University applications are nerve-wracking at the best of times; often coming at the same time as final year school exams, students are under the extra pressure of deciding on a subject they might like to specialise in, along with a university in which to do the specialising, and filling in what feels like several thousand forms before even being considered for entrance to a specific institution.
This is the level of stress inherent in trying to get into just about any university but the entire process becomes hugely more challenging when trying to gain admission into the world’s more exclusive universities. Some universities have an incredibly high acceptance rate — the University of Kansas, for example, had an acceptance rate of 92.3% in 2012, while Boston Architectural College accepted 100% of its applicants the same year. Universities with low acceptance rates tend to be those with a large emphasis on practical abilities, such as music-focussed institutions, or historically prestigious colleges, like the Ivy Leagues.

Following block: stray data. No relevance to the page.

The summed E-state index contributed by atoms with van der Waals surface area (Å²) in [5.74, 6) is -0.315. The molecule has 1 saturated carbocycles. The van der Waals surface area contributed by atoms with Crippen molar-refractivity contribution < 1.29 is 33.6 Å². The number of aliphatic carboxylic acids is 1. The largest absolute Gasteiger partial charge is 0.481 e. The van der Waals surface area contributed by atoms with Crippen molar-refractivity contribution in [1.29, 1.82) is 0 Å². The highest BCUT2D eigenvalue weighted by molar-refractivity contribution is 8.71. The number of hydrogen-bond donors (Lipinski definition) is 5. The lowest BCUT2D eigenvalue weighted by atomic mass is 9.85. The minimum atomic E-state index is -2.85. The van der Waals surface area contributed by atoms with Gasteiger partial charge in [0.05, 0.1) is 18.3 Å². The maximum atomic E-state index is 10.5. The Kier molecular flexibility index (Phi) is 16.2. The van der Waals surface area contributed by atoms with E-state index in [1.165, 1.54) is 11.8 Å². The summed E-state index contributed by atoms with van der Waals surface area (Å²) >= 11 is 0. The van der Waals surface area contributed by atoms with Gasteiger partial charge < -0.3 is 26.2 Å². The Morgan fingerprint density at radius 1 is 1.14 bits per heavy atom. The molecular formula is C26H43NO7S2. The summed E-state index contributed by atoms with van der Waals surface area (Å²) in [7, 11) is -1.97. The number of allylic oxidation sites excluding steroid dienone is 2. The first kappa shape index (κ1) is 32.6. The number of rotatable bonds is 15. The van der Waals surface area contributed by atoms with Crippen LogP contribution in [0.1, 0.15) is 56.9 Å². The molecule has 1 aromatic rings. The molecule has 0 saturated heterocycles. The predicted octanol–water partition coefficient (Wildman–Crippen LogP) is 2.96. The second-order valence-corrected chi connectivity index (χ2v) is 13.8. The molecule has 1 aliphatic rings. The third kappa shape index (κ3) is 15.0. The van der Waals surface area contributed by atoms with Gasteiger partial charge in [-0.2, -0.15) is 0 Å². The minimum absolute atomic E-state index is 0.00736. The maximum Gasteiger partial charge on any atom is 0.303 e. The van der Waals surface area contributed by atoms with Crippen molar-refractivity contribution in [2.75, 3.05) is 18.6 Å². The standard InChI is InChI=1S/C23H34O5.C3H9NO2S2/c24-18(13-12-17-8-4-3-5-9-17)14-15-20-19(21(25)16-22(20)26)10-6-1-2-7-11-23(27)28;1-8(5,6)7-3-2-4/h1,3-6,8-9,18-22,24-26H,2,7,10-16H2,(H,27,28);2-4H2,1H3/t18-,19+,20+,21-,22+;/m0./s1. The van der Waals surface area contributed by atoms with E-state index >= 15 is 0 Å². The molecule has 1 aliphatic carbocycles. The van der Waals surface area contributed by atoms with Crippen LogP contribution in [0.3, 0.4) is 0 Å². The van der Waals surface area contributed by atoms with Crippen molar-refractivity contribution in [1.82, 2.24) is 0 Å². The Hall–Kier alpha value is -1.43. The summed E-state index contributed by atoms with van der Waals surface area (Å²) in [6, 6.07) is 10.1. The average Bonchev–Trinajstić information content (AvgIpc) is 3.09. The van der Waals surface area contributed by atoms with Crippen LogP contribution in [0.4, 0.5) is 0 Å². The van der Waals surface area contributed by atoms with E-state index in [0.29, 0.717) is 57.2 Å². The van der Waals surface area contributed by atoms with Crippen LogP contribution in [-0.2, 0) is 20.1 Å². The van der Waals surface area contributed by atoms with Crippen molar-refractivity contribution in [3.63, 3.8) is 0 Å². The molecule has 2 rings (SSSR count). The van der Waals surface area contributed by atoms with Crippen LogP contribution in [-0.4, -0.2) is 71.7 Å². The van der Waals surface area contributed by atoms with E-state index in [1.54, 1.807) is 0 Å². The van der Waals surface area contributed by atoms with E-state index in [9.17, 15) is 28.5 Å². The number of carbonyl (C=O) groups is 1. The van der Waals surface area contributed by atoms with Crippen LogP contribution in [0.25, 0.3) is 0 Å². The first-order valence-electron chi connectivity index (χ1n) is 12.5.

Admission criteria differs from institution to institution, but the grades that a student has achieved while at school are generally of huge import in terms of their applications to university. On top of this, other areas examined by an institution can include a student’s involvement with extracurricular activities within their school, any involvement with volunteer or charity work, and skills pursued and developed outside of the school environment. There may also be an interview or an audition, depending on the course for which the student is applying. Most students who stand a chance of entering these institutions have been working towards that acceptance letter since the beginning of their academic career, forming a perfectly well-rounded academic and extracurricular record that sets them apart from hundreds of other applicants.